Apr 27, 2008

palisade at skaftafell


the ground at skaftajokull was hard at 8am on the second day, and the water from brushing my teeth congealed and froze in just a few minutes. the sky was bright, but the sun hadn't yet come over the moraine in whose shadow we'd made camp the night before. though the night had been filled with gusts of wind coming off the glacier, as with almost every other morning there was little wind and barely any sound. i pulled the groundpad a little ways out of the tent and lay there in my sleeping bag looking up at a cloudless sky rimmed by brown and white peaks for an hour before rustlings in the other tent got me moving.

after breakfast and breaking camp, we brought the gigapan up to the top of a nearby hill and took a 360-degree panorama (which turned out to be all wiggly), then crossed into one of the gullies to make sculpture #1. partway down and in the middle of the gully, a large, smooth, ovoid boulder sat perched on its narrow end amid an expanse of unconsolidated gravel and gray volcanic mud. the sun had just come over the edge of the gully and we sat on the western wall soaking up the light for a while before starting to build a jagged wall of snow around the boulder. truth be told, there wasn't much consideration at the time; after the fact, it seems a logical inversion to set a palisade of craggy snow around a smooth stone boulder in an landscape of jagged rocks nestled amid soft spreads of snow.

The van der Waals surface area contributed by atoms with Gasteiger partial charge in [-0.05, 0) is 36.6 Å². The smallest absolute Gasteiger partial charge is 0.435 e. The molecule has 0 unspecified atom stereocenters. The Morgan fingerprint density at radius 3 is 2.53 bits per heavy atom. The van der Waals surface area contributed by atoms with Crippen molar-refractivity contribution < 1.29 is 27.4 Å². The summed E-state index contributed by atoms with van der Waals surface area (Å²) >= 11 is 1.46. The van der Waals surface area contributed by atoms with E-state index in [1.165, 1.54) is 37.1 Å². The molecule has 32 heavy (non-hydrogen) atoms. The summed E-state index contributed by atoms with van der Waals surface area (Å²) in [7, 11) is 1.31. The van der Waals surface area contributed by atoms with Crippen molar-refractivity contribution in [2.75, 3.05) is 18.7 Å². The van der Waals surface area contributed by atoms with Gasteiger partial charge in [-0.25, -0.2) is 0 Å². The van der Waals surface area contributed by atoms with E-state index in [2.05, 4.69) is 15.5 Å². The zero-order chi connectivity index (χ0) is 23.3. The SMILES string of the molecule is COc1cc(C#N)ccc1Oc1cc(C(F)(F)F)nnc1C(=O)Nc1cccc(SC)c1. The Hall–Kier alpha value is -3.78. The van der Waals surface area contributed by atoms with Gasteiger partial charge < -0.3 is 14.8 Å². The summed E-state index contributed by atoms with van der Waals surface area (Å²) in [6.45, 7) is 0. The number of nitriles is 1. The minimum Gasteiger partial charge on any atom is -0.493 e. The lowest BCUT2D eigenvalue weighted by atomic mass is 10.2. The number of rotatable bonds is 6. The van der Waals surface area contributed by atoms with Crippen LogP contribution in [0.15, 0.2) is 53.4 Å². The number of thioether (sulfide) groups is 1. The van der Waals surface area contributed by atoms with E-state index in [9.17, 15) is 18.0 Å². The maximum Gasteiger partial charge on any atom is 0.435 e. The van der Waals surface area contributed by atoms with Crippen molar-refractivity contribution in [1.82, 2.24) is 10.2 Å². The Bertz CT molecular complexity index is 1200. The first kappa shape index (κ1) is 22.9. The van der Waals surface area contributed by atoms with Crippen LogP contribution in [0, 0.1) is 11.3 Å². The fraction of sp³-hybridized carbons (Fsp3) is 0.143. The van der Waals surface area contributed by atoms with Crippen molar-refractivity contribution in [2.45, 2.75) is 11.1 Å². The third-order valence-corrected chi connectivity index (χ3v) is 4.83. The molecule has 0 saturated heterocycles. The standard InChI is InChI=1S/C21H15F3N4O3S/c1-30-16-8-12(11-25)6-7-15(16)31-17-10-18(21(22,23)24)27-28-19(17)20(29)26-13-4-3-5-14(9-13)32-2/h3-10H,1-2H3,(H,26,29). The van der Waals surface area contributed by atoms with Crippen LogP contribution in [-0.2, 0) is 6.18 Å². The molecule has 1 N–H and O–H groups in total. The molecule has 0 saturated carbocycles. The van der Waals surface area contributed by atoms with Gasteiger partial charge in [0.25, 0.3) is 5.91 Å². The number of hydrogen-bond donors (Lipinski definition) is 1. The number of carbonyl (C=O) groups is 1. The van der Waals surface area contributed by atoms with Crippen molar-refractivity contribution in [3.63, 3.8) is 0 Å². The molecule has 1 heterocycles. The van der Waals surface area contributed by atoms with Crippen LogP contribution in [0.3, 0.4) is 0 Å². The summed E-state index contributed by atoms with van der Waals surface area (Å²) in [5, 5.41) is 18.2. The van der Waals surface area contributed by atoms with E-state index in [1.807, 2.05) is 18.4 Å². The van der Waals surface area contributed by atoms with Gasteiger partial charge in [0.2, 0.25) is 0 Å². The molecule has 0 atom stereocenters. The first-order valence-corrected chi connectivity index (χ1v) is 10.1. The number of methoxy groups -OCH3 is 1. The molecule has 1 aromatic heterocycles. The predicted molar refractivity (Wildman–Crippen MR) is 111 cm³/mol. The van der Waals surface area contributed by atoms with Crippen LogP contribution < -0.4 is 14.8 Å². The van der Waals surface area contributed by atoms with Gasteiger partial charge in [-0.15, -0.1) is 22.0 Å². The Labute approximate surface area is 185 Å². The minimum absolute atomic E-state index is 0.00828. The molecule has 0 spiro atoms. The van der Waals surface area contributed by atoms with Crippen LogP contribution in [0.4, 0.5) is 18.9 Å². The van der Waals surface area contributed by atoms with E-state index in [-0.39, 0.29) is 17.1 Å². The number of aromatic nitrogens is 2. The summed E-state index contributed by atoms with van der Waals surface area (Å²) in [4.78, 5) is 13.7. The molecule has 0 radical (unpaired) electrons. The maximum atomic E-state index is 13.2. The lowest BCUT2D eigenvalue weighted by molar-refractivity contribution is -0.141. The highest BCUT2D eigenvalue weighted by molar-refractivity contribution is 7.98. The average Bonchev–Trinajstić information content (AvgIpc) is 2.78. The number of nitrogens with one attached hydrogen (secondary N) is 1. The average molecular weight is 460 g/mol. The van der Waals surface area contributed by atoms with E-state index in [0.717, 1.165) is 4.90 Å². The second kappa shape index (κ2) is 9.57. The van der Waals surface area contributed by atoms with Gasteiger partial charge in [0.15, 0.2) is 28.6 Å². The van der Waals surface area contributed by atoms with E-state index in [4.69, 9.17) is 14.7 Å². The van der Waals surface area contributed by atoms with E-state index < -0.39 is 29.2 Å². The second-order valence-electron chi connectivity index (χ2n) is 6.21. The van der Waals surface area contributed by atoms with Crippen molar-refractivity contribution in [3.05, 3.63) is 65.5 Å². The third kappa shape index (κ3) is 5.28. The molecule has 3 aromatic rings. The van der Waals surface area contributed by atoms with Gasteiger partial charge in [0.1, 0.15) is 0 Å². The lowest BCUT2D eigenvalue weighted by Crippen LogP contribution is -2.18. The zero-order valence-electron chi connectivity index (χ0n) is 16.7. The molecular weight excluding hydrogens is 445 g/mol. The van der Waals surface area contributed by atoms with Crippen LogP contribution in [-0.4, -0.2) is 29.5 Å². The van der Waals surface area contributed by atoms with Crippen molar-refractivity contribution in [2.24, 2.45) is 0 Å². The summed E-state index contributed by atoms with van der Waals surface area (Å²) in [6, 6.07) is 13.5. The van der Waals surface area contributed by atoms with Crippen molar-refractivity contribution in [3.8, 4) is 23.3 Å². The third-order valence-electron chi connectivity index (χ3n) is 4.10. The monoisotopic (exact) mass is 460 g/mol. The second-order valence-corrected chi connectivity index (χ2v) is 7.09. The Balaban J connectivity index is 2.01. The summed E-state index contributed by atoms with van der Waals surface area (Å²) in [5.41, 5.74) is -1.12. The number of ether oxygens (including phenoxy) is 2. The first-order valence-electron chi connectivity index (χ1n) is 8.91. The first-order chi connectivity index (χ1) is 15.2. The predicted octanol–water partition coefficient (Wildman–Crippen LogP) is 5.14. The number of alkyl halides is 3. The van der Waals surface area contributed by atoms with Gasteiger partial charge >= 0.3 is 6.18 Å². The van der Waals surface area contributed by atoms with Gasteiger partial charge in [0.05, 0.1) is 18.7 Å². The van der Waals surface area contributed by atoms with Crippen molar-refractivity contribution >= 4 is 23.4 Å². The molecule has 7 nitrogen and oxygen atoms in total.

we shot a few minutes of footage of suitman coming over the lip of the gully and finding the ring of snow. he comes slipping and sliding down the gully wall and examines the ring, then completes it and strikes out on foot across a rocky plateau. as we filmed that last part, a small cluster of sightseers appeared, considered us (one person in a big blue suit, another carrying lots of camera equipment, a large shovel, and an ice axe), and turned tail.

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